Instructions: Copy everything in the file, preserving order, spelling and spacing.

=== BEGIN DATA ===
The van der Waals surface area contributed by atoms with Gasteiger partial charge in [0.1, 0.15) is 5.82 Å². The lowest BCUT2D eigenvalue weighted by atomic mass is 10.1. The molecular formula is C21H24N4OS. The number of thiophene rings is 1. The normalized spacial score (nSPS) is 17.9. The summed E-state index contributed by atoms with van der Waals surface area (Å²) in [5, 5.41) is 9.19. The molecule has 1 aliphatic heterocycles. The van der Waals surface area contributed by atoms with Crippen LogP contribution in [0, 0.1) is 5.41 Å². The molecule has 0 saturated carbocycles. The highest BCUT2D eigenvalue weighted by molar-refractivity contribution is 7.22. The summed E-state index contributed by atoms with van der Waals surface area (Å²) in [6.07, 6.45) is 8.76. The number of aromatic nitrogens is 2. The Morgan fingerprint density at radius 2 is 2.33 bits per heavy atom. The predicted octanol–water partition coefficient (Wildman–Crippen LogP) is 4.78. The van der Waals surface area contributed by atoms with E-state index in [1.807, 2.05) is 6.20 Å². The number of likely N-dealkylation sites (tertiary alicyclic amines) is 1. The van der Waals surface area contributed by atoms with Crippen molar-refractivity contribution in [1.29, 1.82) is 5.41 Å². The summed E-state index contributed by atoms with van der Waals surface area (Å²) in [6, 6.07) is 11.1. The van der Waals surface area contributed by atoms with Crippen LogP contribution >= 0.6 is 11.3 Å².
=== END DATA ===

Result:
The van der Waals surface area contributed by atoms with Gasteiger partial charge in [0.1, 0.15) is 5.82 Å². The lowest BCUT2D eigenvalue weighted by atomic mass is 10.1. The molecular formula is C21H24N4OS. The number of thiophene rings is 1. The normalized spacial score (nSPS) is 17.9. The summed E-state index contributed by atoms with van der Waals surface area (Å²) in [5, 5.41) is 9.19. The molecule has 1 aliphatic heterocycles. The van der Waals surface area contributed by atoms with Crippen LogP contribution in [0, 0.1) is 5.41 Å². The molecule has 0 saturated carbocycles. The highest BCUT2D eigenvalue weighted by molar-refractivity contribution is 7.22. The summed E-state index contributed by atoms with van der Waals surface area (Å²) in [6.07, 6.45) is 8.76. The number of aromatic nitrogens is 2. The Morgan fingerprint density at radius 2 is 2.33 bits per heavy atom. The predicted octanol–water partition coefficient (Wildman–Crippen LogP) is 4.78. The van der Waals surface area contributed by atoms with E-state index in [1.807, 2.05) is 6.20 Å². The number of likely N-dealkylation sites (tertiary alicyclic amines) is 1. The van der Waals surface area contributed by atoms with Crippen molar-refractivity contribution in [1.29, 1.82) is 5.41 Å². The summed E-state index contributed by atoms with van der Waals surface area (Å²) in [6, 6.07) is 11.1. The van der Waals surface area contributed by atoms with Crippen LogP contribution >= 0.6 is 11.3 Å².